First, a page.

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On St. Benedict and Bees

Posted by Michael Krom on Tue, Mar 25, 2014 @ 11:03 AM

Monks Praying at Saint VincentToday is the feast of St. Benedict according to the old Roman calendar, and the monastery and broader community is preparing for a celebratory mass and meal. In light of this, I thought I'd offer a reflection on an interesting connection I came across: St. Benedict and bees. I also hasten to mention that the Faith and Reason summer program is guided by Benedictine spirituality, and that we discuss how The Rule of St. Benedict can be incorporated into our daily lives.

Evidently there is a traditional practice of blessing bee hives on the feast of St. Benedict. The blessing does a wonderful job of connecting the animal to the spiritual: the bees provide the wax used to make the candles that illuminate the church so that we can gather together in the light. This is a great example of how the Church directs all that is good and beautiful to God's glory. As the Benedictines put this:  in omnibus Deus glorificetur. "In all things may God be glorified."

To close, I should note a wonderful address that Pope Pius XII gave to a group of beekeepers. After poetically praising the bee as the model of social life and love, he exhorts his audience to imitate the selfless actions of the bee, who finds its place harmoniously in a community working toward a common goal. In addition, he notes how bees, unlike those pesky hornets and wasps, achieve a harmony with the world around them, taking only what they need and without damaging the flowers from which they draw their nourishment. As he says, "if, in a word, [humans] learned to do by intelligence and wisdom what bees do by instinct—how much better the world would be!" I never thought my day would include an exhortation to be like bees, but such is the way of Providence!  benedict resized 600

Topics: faith and reason, Michael Krom, summer program, Benedict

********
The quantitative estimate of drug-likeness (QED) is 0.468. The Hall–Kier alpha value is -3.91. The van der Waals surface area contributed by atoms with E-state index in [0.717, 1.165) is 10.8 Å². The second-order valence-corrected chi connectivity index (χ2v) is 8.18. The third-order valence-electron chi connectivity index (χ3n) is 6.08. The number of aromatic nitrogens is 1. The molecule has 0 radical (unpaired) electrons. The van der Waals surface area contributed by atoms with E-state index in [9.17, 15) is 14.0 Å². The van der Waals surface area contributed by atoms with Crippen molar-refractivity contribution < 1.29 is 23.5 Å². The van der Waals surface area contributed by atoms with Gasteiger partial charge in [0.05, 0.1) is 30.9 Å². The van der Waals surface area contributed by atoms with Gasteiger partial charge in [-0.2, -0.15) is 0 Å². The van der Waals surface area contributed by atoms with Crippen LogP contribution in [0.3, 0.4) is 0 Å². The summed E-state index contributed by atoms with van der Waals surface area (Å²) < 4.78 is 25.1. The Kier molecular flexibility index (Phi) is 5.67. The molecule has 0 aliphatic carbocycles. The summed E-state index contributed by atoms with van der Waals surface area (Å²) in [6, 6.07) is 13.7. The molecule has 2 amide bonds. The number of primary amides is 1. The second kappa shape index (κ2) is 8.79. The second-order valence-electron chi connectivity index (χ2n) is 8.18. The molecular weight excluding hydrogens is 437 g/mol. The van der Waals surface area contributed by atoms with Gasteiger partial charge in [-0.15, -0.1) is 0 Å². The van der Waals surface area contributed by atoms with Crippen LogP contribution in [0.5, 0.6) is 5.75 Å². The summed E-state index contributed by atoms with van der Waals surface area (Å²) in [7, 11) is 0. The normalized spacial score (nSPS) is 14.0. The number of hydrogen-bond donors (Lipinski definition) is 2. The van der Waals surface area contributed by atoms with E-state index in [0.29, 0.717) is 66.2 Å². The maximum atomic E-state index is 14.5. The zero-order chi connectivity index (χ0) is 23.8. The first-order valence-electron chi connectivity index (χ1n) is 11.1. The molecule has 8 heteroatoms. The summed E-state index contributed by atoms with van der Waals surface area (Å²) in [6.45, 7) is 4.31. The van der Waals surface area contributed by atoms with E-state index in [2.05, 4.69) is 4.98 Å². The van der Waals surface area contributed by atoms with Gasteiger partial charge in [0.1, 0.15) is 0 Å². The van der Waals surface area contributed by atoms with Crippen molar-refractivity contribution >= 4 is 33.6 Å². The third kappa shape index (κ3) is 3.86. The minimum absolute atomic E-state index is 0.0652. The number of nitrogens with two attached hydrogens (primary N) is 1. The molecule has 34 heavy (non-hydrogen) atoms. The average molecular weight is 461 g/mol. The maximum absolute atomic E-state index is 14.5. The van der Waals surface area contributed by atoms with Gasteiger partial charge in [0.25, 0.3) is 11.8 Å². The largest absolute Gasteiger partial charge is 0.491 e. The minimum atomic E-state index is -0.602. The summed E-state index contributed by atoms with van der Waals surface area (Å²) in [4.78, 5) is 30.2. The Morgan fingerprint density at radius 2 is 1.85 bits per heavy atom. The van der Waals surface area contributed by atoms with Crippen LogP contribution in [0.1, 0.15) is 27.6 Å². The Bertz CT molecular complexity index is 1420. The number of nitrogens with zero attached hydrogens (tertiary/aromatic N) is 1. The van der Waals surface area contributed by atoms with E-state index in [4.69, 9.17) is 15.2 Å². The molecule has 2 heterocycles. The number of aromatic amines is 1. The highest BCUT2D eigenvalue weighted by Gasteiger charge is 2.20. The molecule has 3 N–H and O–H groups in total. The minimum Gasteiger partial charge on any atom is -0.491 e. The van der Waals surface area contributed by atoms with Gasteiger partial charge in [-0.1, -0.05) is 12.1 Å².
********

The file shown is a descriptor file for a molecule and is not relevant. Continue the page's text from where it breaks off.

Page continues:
About the Authors

Michelle Gil-Montero is an associate professor of English and director of creative writing at Saint Vincent College. She runs the visiting writers series on campus, oversees the student literary magazine, and serves as guru to aspiring poets on campus. She received her MFA from the University of Iowa Writers’ Workshop in 2007, and she has been on the Saint Vincent faculty since that year. She is an active poet and literary translator from Spanish. She is spending part of the 2016-17 school year travelling to Argentina on a Howard Foundation fellowship and Fulbright grant. 

Dr. John J. Smetanka has been a member of the full-time faculty since 1997 and currently serves as the Vice President for Academic Affairs and Academic Dean of Saint Vincent College, a position he has held since January 2008. Dr. Smetanka has taught courses in Physics, Astronomy, Chemistry and Geology as well as interdisciplinary seminars. He has published scientific research articles in physics and astrophysics journals, numerous conference proceedings and also works in science education reform and the interaction between science, technology and theology.

Jim Kellam is an associate professor of biology at Saint Vincent College and our resident ornithologist. He received his Ph.D. from Purdue University in 2003, and is taking this semester as a sabbatical. What does that mean? He'll explain in his blog posts.

Dr. Michael J. Urick is Graduate Director of the Master of Science in Management: Operational Excellence program, and Associate Professor of Management and Operational Excellence at the Alex G. McKenna School of Business, Economics, and Government. Dr. Urick teaches courses related to organizational behavior, human resources, culture, leadership, diversity, conflict, supply chain, operations and research methods. Professionally, Urick serves on the board of the Institute for Supply Management (Pittsburgh) and belongs to the Society for Human Resource Management and APICS. For fun, Urick enjoys music and, since 1998, has led and performed with Neon Swing X-perience, a jazz band that has released multiple albums and toured portions of the US. He enjoys watching movies, is an avid reader of fantasy and science fiction, and also likes to fence.

David Safin, C'00, has been a lecturer in the communication department since the Fall of 2003, and has served in a variety of administrative roles since the summer of 2004. Currently, he teaches multimedia in the communication department as an assistant professor. 

Dr. Michael Krom received his Doctorate in philosophy at Emory University in 2007 and is currently the chair of the philosophy department at Saint Vincent. He has authored a book on religion and politics and continues to publish works in Catholic moral and political thought. Dr. Krom also directs the Faith and Reason summer program every summer. 

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